Pondering Life, Death, and Other Imponderables


William Saroyan, author of The Human Comedy, once observed, “Everybody has got to die, but I have always believed an exception would be made in my case.” There wasn’t; he died in 1981.
It appears no exceptions are made, though there are some wealthy types who are currently investing heavily in bio-engineering and cyborg technology in hopes of becoming the exception. Which makes me wonder if they have really thought through the implications of living forever.  As the Anglo-English novelist Susan Ertz (d. 1985.) noted, "Millions long for immortality who don't know what to do with themselves on a rainy Sunday afternoon." 
Admittedly, for many people the thought of not-being lies behind their fear of dying. To this, Mark Twain (d. 1910) offered a reasonable and realistic perspective: "I do not fear death,” he said. “I had been dead for billions of years before I was born and had not suffered the slightest inconvenience." Ah, the down-to-earth wisdom of Mark Twain! If we can just get past the idea of eternal extinction, it all seems rather minor. Think about it: You’ve been “alive” for what, 30, 40, maybe 70 years, compared to the four and half billion years this planet has managed without you? The universe itself is approximately 13.8 billion years old—we say approximately because back then there was no accurate way of counting days, the sun being created only 4.6 billion years ago—so we may safely conclude that the universe will probably continue on without our puny 70 or 80 years on earth. 

I prefer the thinking of the Stoic philosopher-emperor Marcus Aurelius (d. 180) who said it isn't death we should fear but not having lived. His Meditations still make for thoughtful reading 2,000 years later.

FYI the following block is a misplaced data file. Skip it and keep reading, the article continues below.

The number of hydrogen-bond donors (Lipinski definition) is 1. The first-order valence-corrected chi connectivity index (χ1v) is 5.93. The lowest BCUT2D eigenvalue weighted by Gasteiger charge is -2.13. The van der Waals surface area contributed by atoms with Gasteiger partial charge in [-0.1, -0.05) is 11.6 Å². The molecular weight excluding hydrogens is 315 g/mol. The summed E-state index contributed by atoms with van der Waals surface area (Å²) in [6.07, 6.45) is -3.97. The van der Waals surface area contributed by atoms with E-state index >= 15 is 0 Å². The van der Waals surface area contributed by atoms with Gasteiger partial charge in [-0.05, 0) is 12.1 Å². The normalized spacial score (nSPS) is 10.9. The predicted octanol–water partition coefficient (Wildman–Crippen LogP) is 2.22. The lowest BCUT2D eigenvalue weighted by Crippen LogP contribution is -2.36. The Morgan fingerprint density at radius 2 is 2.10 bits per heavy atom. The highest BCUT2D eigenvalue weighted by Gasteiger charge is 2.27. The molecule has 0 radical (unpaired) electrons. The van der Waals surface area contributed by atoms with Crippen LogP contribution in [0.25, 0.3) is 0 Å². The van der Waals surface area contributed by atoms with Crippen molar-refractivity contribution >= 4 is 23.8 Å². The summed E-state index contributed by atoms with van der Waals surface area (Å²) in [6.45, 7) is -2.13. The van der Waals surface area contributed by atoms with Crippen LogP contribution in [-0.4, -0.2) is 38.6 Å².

I suspect most of us come to his or her own position on the mortality issue, whether we frame it in words or just intuitively sense it, and in that way we make our personal peace with the entwined mysteries of life and death, and with our own enigmatic participation in that mystery. Here's mine (d: currently unknown):

                                         I Love Beginnings
I was born just a few hours before the new year of 1948. 

So, from the start, I have always loved beginnings.

And yes, I know the pre-packaging of time into "years" and "months" and "days" is contrived and artificial, 

based on an imperfect calendar no less.

(Leap year has always struck me as cheating.) 

Yet there is, I think, within our humanity this love of beginnings,

 for each holds the potential for renewal and reinvention,

 possibly redemption, and maybe getting it right this time.

The journey that is one's life has many beginnings and many endings—

it's not always easy to tell the difference--

and if I am granted a conscious dying, then I plan to greet Death 

with open arms, telling him, "It's okay. I love beginnings."


First posted: June 12, 2020